By Jillian Poland
Question 3 offers an idyllic and ethically pleasing option for Massachusetts residents looking to feel less guilty about their morning omelet. But while nearly everyone understands the humanitarian objectives of the proposed law, few are aware of the impact it will have on farmers and consumers in Massachusetts.
The first part of the law, which bans farms from holding certain animals in confined spaces would have little effect on Massachusetts farming practices. It is a simple test Vāda that is done in the lab at stromectol canada pharmacy. Paxil is a prescription drug that can stromectol netherlands help control panic disorders and social anxiety disorder in adults. Many children may have been diagnosed with an anxiety disorder in neurontin vs lyrica early childhood. In does oral ivermectin kill scabies the united states, there are about 495 licensed generic versions of each of these drugs, but it seems unlikely that we will ever get to fill each prescription from a generic version. In patients who develop prostate cancer during treatment with propecia, the gabapentin pinched nerve dosage can be re-adjusted to maintain the lowest risk of prostate cancer. There is currently only one farm in Massachusetts that does not adhere to the proposed standards.
Some farmers are concerned that even the simple proposal of this law is undermining consumer confidence in local Massachusetts farms by implying the problem is more widespread than it truly is.
The second aspect of the law is more problematic. The law would ban the sale of any pork, veal or eggs from animals stored in confined conditions. This includes products produced outside of Massachusetts.
The first concern this raises is about regulation. How is the commonwealth supposed to inspect what is sold at all stores within state boundaries? Additionally, how will the state be able to confirm or deny that the food produced outside the state adheres to the confined space regulations?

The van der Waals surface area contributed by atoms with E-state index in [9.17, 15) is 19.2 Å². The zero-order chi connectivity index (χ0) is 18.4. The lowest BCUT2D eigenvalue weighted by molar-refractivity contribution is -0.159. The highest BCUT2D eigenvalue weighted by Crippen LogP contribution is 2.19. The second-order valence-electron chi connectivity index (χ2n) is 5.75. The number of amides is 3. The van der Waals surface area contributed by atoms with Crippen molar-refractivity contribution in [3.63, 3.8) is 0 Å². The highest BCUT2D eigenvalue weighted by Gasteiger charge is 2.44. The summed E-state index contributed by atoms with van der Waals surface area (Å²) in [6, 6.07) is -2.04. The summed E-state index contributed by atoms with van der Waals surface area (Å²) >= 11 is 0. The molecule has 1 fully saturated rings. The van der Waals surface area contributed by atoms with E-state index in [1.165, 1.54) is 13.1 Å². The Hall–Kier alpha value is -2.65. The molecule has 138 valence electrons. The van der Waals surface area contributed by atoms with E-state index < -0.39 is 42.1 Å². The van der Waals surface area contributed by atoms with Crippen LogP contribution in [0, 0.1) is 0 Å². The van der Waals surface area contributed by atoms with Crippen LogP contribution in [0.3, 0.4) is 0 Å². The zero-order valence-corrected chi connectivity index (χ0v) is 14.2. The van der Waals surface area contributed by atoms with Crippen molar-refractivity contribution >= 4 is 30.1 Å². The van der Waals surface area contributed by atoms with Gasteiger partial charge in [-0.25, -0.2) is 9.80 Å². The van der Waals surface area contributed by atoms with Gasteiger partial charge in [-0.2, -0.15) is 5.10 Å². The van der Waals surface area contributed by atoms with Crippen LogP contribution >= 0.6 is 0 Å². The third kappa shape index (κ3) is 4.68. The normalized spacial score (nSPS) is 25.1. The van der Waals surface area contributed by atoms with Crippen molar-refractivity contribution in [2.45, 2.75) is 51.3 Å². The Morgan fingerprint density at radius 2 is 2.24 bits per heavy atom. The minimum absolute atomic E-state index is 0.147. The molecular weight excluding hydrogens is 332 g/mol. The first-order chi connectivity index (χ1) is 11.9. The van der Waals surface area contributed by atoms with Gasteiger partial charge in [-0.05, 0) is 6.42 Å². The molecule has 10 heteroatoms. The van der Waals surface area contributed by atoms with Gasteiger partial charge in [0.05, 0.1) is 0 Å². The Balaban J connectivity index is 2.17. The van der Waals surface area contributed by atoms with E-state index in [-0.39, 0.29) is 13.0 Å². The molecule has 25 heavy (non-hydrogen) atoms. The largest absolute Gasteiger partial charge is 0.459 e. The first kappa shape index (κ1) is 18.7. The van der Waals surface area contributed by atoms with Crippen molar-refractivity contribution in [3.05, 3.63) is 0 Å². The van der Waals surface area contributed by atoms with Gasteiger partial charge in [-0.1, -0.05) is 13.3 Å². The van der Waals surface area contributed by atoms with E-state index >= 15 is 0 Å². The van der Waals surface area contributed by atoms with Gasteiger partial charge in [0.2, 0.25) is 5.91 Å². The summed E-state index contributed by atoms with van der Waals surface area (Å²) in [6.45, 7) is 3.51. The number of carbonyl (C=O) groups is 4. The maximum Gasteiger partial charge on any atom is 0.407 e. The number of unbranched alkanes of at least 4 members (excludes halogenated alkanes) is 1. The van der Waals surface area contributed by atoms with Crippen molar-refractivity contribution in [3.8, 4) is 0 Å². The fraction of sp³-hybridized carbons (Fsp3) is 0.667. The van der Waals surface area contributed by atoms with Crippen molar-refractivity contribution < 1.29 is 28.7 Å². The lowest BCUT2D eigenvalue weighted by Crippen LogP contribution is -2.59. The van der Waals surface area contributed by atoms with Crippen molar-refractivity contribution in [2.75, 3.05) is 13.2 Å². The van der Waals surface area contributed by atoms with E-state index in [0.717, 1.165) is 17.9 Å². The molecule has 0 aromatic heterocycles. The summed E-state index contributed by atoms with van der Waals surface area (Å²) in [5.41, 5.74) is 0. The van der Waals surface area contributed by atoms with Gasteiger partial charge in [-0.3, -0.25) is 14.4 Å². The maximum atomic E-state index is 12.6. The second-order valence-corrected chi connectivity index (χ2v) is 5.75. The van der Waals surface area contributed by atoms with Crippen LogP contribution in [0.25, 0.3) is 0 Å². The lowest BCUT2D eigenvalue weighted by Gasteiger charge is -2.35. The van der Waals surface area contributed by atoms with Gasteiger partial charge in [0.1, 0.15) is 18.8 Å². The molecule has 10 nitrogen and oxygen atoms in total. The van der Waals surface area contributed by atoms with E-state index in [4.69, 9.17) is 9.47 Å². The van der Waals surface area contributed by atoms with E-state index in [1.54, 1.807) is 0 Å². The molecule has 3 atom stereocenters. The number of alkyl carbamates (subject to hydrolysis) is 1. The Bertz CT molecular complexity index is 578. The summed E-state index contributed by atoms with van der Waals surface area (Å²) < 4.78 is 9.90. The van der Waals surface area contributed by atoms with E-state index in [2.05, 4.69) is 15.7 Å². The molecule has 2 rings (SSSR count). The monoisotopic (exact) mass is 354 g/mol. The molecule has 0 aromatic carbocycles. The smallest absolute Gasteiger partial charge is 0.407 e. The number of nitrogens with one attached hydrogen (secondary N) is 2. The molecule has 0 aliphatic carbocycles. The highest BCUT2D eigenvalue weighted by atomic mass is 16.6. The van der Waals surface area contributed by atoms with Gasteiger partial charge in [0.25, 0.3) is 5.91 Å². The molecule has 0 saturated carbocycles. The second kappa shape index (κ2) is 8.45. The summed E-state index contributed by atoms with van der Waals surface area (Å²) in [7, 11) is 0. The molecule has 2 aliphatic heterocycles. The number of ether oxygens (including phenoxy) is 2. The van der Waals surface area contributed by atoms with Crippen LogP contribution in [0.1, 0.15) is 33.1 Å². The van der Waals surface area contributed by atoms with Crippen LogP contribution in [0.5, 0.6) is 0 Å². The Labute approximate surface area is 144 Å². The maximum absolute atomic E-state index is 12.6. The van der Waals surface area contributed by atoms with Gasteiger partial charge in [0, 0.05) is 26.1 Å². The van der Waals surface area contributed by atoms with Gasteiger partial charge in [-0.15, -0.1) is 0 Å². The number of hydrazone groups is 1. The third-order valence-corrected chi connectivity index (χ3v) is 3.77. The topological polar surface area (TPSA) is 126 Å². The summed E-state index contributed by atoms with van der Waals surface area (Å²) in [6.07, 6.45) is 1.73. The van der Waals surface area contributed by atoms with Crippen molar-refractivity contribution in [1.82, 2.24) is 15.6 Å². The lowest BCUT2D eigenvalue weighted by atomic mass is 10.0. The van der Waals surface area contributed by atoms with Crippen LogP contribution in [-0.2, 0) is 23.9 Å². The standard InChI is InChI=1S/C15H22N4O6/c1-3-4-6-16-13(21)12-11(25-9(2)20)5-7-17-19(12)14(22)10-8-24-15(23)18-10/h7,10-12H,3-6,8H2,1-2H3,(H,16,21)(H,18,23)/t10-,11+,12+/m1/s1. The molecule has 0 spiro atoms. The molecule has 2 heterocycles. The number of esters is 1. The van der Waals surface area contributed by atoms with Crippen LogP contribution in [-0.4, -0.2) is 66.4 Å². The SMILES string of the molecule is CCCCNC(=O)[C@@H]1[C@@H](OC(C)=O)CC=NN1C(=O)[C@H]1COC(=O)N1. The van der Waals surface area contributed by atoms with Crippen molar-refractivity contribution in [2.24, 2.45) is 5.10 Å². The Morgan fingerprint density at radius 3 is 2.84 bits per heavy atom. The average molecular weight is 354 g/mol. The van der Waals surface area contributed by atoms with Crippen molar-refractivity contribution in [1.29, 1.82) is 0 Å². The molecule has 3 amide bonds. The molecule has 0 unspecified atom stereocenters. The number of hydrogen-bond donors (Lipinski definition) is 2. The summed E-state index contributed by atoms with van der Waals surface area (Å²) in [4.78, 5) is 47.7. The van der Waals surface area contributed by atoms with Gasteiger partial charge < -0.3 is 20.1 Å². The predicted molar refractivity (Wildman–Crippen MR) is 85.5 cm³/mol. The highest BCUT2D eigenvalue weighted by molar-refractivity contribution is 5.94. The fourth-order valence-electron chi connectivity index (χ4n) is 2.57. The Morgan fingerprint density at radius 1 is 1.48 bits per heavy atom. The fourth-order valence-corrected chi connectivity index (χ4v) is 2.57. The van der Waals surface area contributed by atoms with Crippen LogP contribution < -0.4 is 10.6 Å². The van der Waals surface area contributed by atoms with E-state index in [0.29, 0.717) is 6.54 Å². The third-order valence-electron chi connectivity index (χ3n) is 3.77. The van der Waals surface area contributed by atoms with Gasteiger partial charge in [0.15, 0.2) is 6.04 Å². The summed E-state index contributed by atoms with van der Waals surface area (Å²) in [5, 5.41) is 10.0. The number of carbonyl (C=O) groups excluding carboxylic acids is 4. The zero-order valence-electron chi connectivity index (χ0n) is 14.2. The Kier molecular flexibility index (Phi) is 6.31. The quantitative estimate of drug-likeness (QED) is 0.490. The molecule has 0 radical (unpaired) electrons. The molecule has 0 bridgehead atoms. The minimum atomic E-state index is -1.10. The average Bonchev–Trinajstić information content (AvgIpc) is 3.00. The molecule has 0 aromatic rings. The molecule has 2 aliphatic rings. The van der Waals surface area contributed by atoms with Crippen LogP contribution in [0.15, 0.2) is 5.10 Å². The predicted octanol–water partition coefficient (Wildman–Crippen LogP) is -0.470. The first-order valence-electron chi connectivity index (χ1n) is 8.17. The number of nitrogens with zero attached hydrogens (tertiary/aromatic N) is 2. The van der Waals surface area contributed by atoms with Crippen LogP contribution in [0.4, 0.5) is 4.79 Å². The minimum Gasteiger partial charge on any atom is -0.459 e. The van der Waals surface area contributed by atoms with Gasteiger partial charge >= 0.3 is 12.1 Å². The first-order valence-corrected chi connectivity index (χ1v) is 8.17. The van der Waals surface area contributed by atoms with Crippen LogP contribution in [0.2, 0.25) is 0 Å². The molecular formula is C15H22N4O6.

The only answer: invest taxpayer dollars in an infrastructure that could carry out these tasks. This includes hiring people with in-depth knowledge of agriculture. It also involves travelling to other parts of the country and getting permission to inspect large factory farms to determine if they meet Massachusetts regulations.
There will be further consequences for the consumer when the prices of eggs, pork and veal begin to reflect the more expensive and less productive farming processes. The majority of eggs sold in Massachusetts stores are from out-of-state and produced in farms that do not meet the proposed regulations, according to WBUR.
There are many who argue that these new practices will raise the cost of eggs by only a few pennies (one to five per shell by most estimates), but this is heavily dependent on market conditions.
If companies know they can charge more for their supposedly “cage-free” products, and if they know that Massachusetts customers will have to pay more due to their limited options, then companies will charge more. Unless companies can be counted on to create a competitive environment in which each is trying to make costs as low as possible, the consumer will be subject to their whims.
When California enacted a similar law in 2015, egg prices increased from 48 cents to $1.08 per dozen, according to an estimate from the Journal of Agricultural and Resource Economics. California residents are now paying an average of 90 percent more for eggs than the rest of the nation.
This price increase may seem inconsequential to college students, who rarely have to buy eggs, but it can create a make or break situation for those in low-income brackets. Eggs are a quick, nutritious and low-cost meal option.
For consumers who cannot afford a more high-quality protein, eggs are one of the only healthy, affordable options. Those reliant on SNAP or WIC benefits will not see an increase in their stipends if the price of eggs rise. This may drive these consumers to buy less healthy, but less expensive, items. The accessibility of healthy options for low-income groups is dependent on keeping prices low. The passage of Question 3 would undermine this accessibility.
Additionally, Massachusetts consumers could expect to see the pork supply shrink. Most of the Massachusetts pork supply comes from large, out-of-state pig operations that do not adhere to the proposed confinement regulations. In fact, the majority of the pork produced in the entire country does not adhere to the proposed regulations. As with eggs, consumers could expect to see pork costs rise considerably, according to WBUR.
While the compassion at the heart of Question 3 is commendable, the economic ramifications for Massachusetts consumers – especially those in low income brackets – cannot be justified.